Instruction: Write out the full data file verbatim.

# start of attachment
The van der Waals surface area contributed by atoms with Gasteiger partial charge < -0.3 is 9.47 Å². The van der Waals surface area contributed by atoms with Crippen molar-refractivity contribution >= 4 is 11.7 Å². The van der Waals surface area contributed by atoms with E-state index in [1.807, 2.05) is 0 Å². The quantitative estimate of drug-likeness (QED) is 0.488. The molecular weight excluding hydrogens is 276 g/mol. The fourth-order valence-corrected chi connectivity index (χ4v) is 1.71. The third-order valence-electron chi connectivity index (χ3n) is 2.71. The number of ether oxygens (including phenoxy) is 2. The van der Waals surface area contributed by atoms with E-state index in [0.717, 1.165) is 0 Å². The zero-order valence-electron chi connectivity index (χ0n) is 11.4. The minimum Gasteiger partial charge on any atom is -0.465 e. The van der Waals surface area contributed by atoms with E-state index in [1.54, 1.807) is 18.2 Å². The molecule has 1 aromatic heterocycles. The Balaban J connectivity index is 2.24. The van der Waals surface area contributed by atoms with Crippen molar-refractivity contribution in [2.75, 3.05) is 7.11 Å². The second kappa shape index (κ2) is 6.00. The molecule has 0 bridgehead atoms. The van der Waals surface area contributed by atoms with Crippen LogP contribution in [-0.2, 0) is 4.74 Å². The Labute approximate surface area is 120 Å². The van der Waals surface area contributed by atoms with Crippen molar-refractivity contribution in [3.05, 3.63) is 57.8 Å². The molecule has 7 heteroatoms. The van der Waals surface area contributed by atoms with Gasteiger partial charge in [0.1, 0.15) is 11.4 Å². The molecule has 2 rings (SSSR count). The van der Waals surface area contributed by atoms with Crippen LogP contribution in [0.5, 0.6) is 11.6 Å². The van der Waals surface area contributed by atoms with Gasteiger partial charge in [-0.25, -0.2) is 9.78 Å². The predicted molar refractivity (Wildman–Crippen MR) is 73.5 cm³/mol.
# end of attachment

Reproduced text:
The van der Waals surface area contributed by atoms with Gasteiger partial charge < -0.3 is 9.47 Å². The van der Waals surface area contributed by atoms with Crippen molar-refractivity contribution >= 4 is 11.7 Å². The van der Waals surface area contributed by atoms with E-state index in [1.807, 2.05) is 0 Å². The quantitative estimate of drug-likeness (QED) is 0.488. The molecular weight excluding hydrogens is 276 g/mol. The fourth-order valence-corrected chi connectivity index (χ4v) is 1.71. The third-order valence-electron chi connectivity index (χ3n) is 2.71. The number of ether oxygens (including phenoxy) is 2. The van der Waals surface area contributed by atoms with E-state index in [0.717, 1.165) is 0 Å². The zero-order valence-electron chi connectivity index (χ0n) is 11.4. The minimum Gasteiger partial charge on any atom is -0.465 e. The van der Waals surface area contributed by atoms with E-state index in [1.54, 1.807) is 18.2 Å². The molecule has 1 aromatic heterocycles. The Balaban J connectivity index is 2.24. The van der Waals surface area contributed by atoms with Crippen molar-refractivity contribution in [2.75, 3.05) is 7.11 Å². The second kappa shape index (κ2) is 6.00. The molecule has 0 bridgehead atoms. The van der Waals surface area contributed by atoms with Crippen LogP contribution in [-0.2, 0) is 4.74 Å². The Labute approximate surface area is 120 Å². The van der Waals surface area contributed by atoms with Crippen molar-refractivity contribution in [3.05, 3.63) is 57.8 Å². The molecule has 7 heteroatoms. The van der Waals surface area contributed by atoms with Gasteiger partial charge in [0.1, 0.15) is 11.4 Å². The molecule has 2 rings (SSSR count). The van der Waals surface area contributed by atoms with Crippen LogP contribution in [0.5, 0.6) is 11.6 Å². The van der Waals surface area contributed by atoms with Gasteiger partial charge in [-0.25, -0.2) is 9.78 Å². The predicted molar refractivity (Wildman–Crippen MR) is 73.5 cm³/mol.